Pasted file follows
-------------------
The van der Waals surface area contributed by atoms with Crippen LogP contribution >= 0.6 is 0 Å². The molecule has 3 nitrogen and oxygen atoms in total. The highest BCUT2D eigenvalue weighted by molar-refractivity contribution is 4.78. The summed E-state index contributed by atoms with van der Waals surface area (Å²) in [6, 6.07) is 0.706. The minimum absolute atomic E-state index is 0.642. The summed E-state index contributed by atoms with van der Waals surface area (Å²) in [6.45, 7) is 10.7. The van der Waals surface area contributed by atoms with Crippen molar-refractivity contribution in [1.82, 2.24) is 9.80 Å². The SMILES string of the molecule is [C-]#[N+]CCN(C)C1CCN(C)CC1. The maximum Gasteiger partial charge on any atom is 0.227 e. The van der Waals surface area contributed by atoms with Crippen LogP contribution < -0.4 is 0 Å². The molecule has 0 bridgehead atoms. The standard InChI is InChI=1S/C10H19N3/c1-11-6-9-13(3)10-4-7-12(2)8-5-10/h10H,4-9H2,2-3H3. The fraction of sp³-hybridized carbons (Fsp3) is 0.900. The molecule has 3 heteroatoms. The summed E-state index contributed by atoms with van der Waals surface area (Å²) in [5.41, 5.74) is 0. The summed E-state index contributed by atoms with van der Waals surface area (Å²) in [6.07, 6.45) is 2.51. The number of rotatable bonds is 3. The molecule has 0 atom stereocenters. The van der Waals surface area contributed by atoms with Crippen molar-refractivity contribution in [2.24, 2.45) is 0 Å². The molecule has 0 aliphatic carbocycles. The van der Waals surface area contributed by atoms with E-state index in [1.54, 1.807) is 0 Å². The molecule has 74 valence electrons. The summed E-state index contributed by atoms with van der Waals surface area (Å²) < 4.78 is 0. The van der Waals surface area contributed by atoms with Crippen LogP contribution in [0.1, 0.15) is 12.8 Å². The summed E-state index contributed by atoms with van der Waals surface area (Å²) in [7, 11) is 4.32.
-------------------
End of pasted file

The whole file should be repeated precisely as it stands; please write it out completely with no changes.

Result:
The van der Waals surface area contributed by atoms with Crippen LogP contribution >= 0.6 is 0 Å². The molecule has 3 nitrogen and oxygen atoms in total. The highest BCUT2D eigenvalue weighted by molar-refractivity contribution is 4.78. The summed E-state index contributed by atoms with van der Waals surface area (Å²) in [6, 6.07) is 0.706. The minimum absolute atomic E-state index is 0.642. The summed E-state index contributed by atoms with van der Waals surface area (Å²) in [6.45, 7) is 10.7. The van der Waals surface area contributed by atoms with Crippen molar-refractivity contribution in [1.82, 2.24) is 9.80 Å². The SMILES string of the molecule is [C-]#[N+]CCN(C)C1CCN(C)CC1. The maximum Gasteiger partial charge on any atom is 0.227 e. The van der Waals surface area contributed by atoms with Crippen LogP contribution < -0.4 is 0 Å². The molecule has 0 bridgehead atoms. The standard InChI is InChI=1S/C10H19N3/c1-11-6-9-13(3)10-4-7-12(2)8-5-10/h10H,4-9H2,2-3H3. The fraction of sp³-hybridized carbons (Fsp3) is 0.900. The molecule has 3 heteroatoms. The summed E-state index contributed by atoms with van der Waals surface area (Å²) in [5.41, 5.74) is 0. The summed E-state index contributed by atoms with van der Waals surface area (Å²) in [6.07, 6.45) is 2.51. The number of rotatable bonds is 3. The molecule has 0 atom stereocenters. The van der Waals surface area contributed by atoms with Crippen molar-refractivity contribution in [2.24, 2.45) is 0 Å². The molecule has 0 aliphatic carbocycles. The van der Waals surface area contributed by atoms with E-state index in [1.54, 1.807) is 0 Å². The molecule has 74 valence electrons. The summed E-state index contributed by atoms with van der Waals surface area (Å²) < 4.78 is 0. The van der Waals surface area contributed by atoms with Crippen LogP contribution in [0.1, 0.15) is 12.8 Å². The summed E-state index contributed by atoms with van der Waals surface area (Å²) in [7, 11) is 4.32.